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MPC prefers stronger PLN to higher interest rate hikes

Another rate hike by 50bp

Today, the Monetary Policy Council has taken a decision to increase the interest rates once again. The NBP reference rate rose from 2.25% to 2.75%. The 50bp rate hike was consistent with the market consensus, but lower than we forecasted (75bp). At the same time, the MPC decided to increase the required reserve ratio from 2.00% to 3.50%, which can be interpreted as normalising the monetary policy parameters to adjust them to the conditions that existed before the COVID-19 pandemic.

In the press release following the meeting, the Council has once again pointed to the supply-side factors (the rise in prices of commodities and CO2 emission allowances, pandemic-related supply disruptions and earlier increases in electricity and natural gas prices) as the main reason behind the inflation rise in 2021. Like in the previous months, the Council has once again referred to the additional factor boosting inflation, namely the continuing economic recovery, including rising household income. In the Council’s opinion, inflation, boosted by a rise in regulated tariffs on electricity, natural gas and heating will remain at an elevated level also in 2022, but the so-called Anti-inflation Shield will have a curbing impact on it. In a longer perspective, the Council expects the inflation to decrease, which will be supported by expected fading of some of global shocks currently boosting price growth as well as by the increase in the interest rates carried out by the NBP so far.

MPC prefers stronger PLN to higher interest rate hikes

Today’s decision of the Monetary Policy Council is consistent with the NBP President’s statements made over the last couple of weeks, which were indicative of the intention to continue the tightening of the monetary policy, the main aim of which being to strengthen the PLN. This was officially referred to in the press release, which contains a new passage, reading: “Zloty appreciation would be consistent with the direction of the monetary policy conducted by the NBP.” The press release still contains the passage which reads that the “NBP may still intervene in the foreign exchange market (…) and the timing and scale of measures taken by the NBP will depend on the market conditions.”

The addition of that passage to the press release is understood given the results of research on the mechanism of transmission in the monetary policy. Under normal circumstances, the maximum response of core inflation is, in around one-third, driven by the effects of the interest rate and credit channels, and, in two-thirds, by the effects of the exchange rate channel (see MACROmap of 15/11/2021). However, the exchange rate channel of transmission of interest rates to inflation is currently obstructed, as the PLN is not markedly appreciating despite the tightening of the monetary policy.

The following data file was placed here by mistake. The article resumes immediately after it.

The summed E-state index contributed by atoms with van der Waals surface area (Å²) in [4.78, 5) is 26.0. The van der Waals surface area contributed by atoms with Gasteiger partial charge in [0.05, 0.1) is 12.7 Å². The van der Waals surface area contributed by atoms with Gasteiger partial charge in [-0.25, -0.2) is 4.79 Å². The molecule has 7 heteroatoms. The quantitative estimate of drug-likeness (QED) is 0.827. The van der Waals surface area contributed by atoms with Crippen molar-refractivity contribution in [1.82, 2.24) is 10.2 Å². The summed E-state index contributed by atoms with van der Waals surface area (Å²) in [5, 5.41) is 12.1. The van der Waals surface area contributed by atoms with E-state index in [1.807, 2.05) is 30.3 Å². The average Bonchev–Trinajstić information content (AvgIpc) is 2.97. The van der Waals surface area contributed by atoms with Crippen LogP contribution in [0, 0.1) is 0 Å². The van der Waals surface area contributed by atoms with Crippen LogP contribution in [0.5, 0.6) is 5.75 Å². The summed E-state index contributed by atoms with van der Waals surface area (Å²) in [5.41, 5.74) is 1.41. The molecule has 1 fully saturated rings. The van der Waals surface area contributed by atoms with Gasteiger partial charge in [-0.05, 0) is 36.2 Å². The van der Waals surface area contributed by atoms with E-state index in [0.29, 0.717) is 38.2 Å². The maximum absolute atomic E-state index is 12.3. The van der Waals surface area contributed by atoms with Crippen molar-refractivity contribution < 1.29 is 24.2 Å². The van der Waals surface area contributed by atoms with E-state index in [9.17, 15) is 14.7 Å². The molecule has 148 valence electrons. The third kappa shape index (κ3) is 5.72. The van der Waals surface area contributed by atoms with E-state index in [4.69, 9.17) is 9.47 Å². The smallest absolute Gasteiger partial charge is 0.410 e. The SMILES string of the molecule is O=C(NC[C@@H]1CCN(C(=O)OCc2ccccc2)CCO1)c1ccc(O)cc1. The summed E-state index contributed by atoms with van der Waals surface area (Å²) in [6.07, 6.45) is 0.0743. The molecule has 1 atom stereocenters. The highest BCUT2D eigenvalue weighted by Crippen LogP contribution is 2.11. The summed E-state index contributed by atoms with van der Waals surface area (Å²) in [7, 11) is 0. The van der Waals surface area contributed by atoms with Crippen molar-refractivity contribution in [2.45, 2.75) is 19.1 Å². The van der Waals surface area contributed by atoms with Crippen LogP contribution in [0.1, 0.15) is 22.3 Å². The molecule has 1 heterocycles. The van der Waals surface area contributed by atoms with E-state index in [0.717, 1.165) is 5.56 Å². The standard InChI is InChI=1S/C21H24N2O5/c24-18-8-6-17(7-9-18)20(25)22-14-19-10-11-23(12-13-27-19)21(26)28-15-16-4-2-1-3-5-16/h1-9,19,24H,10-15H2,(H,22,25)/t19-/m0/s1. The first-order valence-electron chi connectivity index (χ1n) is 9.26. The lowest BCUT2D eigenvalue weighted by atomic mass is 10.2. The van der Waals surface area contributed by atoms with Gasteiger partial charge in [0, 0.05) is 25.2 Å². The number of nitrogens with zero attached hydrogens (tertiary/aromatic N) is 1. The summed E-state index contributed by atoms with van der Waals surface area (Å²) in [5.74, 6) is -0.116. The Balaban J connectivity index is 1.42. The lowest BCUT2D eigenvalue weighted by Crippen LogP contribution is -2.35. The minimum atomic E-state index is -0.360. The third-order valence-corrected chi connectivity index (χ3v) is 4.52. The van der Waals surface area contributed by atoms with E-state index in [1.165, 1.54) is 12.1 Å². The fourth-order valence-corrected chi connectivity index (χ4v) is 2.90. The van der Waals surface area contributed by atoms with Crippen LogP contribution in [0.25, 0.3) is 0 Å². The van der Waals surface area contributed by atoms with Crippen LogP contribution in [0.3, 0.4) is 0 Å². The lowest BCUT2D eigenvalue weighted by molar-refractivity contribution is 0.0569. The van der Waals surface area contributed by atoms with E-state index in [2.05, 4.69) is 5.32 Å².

It should be also noted that the PLN weakened significantly right after today’s decision of the MPC was announced (EURPLN rose by over 0.01). This means that investors expected that today’s interest rate hike would be stronger. If the MPC wants the PLN to appreciate, it would have to tighten the monetary policy faster or make the investors expect a larger scale of total rate hikes. Otherwise, the exchange rate channel of the monetary policy transmission will remain obstructed, curbing the anti-inflationary impact of interest rate hikes. In our opinion, the probability of a direct intervention in the foreign currency market is currently low.

Monetary policy tightening cycle to continue

The Council keeps on declaring that its “decisions in the coming months will continue to be aimed at reducing inflation to a level consistent with the NBP inflation target in the medium term, while taking into account economic conditions, so as to ensure medium-term price stability and at the same time support sustainable economic growth after the global pandemic shock.” Like it was in January, the Council made the monetary policy tightening scale contingent on the “incoming information on perspectives for inflation and economic growth, including situation in the labour market.”

The press release following the MPC meeting supports our scenario in which the Council will continue to tighten the monetary policy in the months to come. We believe that interest rates in Q2 2022 will stand at 4.25%. However, the scenario in which the Council will decide to speed up tightening the monetary policy by increasing the interest rates by 75bp in March cannot be ruled out. The way the EURPLN will run in the weeks to come, the publication of the inflation data for January and the results of the March inflation projection will come as important factors that will influence this decision. Tomorrow’s press conference of the NBP President will shed more light on the monetary policy perspectives.

In our opinion, the press release following today’s meeting of the Council is slightly negative for the PLN and for the yields on bonds.